When Danielle Robinson spent time at her grandmother’s house as a child, her cousins played video games while she hung out in the kitchen. She learned how to bake pound cakes and dinner rolls.
Today, Robinson, 45, is a baker in her Arlington Heights home, and her business is an ode to her grandmother: Dottie’s Kitchen.
“When I started, I was researching what options I would have. And, obviously, my goal is to ultimately have my own commercial kitchen space, whether it be retail or in a warehouse situation. But just the cost for someone starting out and not really wanting to take on a lot of debt didn’t make sense to me,” Robinson said.
Robinson decided to become a cottage food entrepreneur, the name for home cooks who formally register with local governments. Cottage foods are low-risk homemade foods — no meat or dairy, but pickles, jams and cookies — currently sold only at farmers markets. But state legislators passed a new Illinois law this spring that says entrepreneurs can, starting in January, do deliveries and direct sales to customers beyond farmers markets. Cottage food cooks will be able sell their products across the state without a $1,000 monthly sales cap.
With the new law, Robinson will retool her website and predicts her business will grow by 200%.
“I can just sell directly to [customers], whether it be delivery to pick-up, so it really just opens up that access to them year round,” Robinson said.
One of the jokes during the pandemic is about the soaring number of people who have taken up bread baking. The pandemic expedited people returning to the kitchen as sourdough starters or dusting off old family recipe cards. But budding home bakers in Illinois have faced a patchwork of different laws across county lines or town borders. Illinois has lagged behind other states on home-based food businesses, said Beth Kregor, director of Institute for Justice at the University of Chicago Law School.
Kregor recalls talking to a woman who wanted to sell bread from her front porch. “What could be more wholesome, more traditional? She used recipes that her grandmother had used who had sold loaves of bread to her neighbors. And she wanted to continue this tradition,” Kregor said. “Her neighbors wanted to be able to buy fresh bread from their neighbor’s front porch. But it wasn’t allowed and she could not convince the local government to pass a law allowing her to do that.”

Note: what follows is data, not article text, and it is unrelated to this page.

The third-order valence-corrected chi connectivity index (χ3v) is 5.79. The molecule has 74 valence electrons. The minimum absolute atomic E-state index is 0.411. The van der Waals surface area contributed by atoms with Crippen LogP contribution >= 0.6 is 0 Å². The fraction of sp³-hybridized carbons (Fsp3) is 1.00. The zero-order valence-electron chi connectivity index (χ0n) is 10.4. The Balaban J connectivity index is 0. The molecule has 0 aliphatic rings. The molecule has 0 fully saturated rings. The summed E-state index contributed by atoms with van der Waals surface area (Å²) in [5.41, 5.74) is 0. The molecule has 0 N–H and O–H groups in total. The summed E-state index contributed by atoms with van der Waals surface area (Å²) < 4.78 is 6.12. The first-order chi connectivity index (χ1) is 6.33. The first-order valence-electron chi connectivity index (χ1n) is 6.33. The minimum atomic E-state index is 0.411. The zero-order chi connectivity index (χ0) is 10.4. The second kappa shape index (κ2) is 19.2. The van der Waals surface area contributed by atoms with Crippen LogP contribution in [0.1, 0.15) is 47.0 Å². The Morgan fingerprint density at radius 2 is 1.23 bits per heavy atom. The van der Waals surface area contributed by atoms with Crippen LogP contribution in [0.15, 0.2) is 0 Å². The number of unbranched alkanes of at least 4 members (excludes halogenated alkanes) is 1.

Cottage food operators are supposed to register with their local health departments. In Chicago, only 22 cottage food operators have registered since 2017. But Kregor believes many operate around the state in secret because of the restrictions. That’s bound to change with the new law Gov. JB Pritzker is expected to sign.
“We think that flexibility will be great for the customers to be able to get those delicious homemade foods. And for the entrepreneurs to design their businesses in a way that makes sense,” Kregor said.
Karla Armour hopes it will help her. She is just starting to get La Matriz Bakery up and running out of her kitchen in Chicago’s Roseland neighborhood. On a summer morning, she prepares half blueberry, half orange cranberry cornbread.
Armour’s father is from the South and her mother is from Guyana. Her cooking is rooted in the Black diaspora.
“La Matriz is Spanish for the womb. Because I find that when you’re baking, there’s not a lot of noise. It’s a nice kind of quiet,” Armour said.
Scones are her specialty. Armour doesn’t have the money to rent a commercial kitchen.
“If I can at least work from home and do that slow build to the point where I can get into a rental kitchen,” Armour said.
And the new law is about more than entrepreneurship — it’s also about the environment.
“Greenhouse gas emissions in Illinois is from transportation. And the distance between where food is grown, and where it winds up being consumed, is an environmental concern if those distances are pretty great. And right now, they usually are,” said Eliot Clay of the Illinois Environmental Council. He said supporting cottage food bakers helps create food resiliency that doesn’t rely on one major food system — namely grocery stores.
The new law also gives bakers the opportunity to use buttercream icing, presumably for selling birthday and wedding cakes.
For Danielle Robinson that means customers can take a bite into a treat that she’s only been able to bake for family — red velvet cake with buttercream frosting.
Natalie Moore is a reporter on WBEZ’s Race, Class and Communities desk. You can follow her on Twitter at @natalieymoore.
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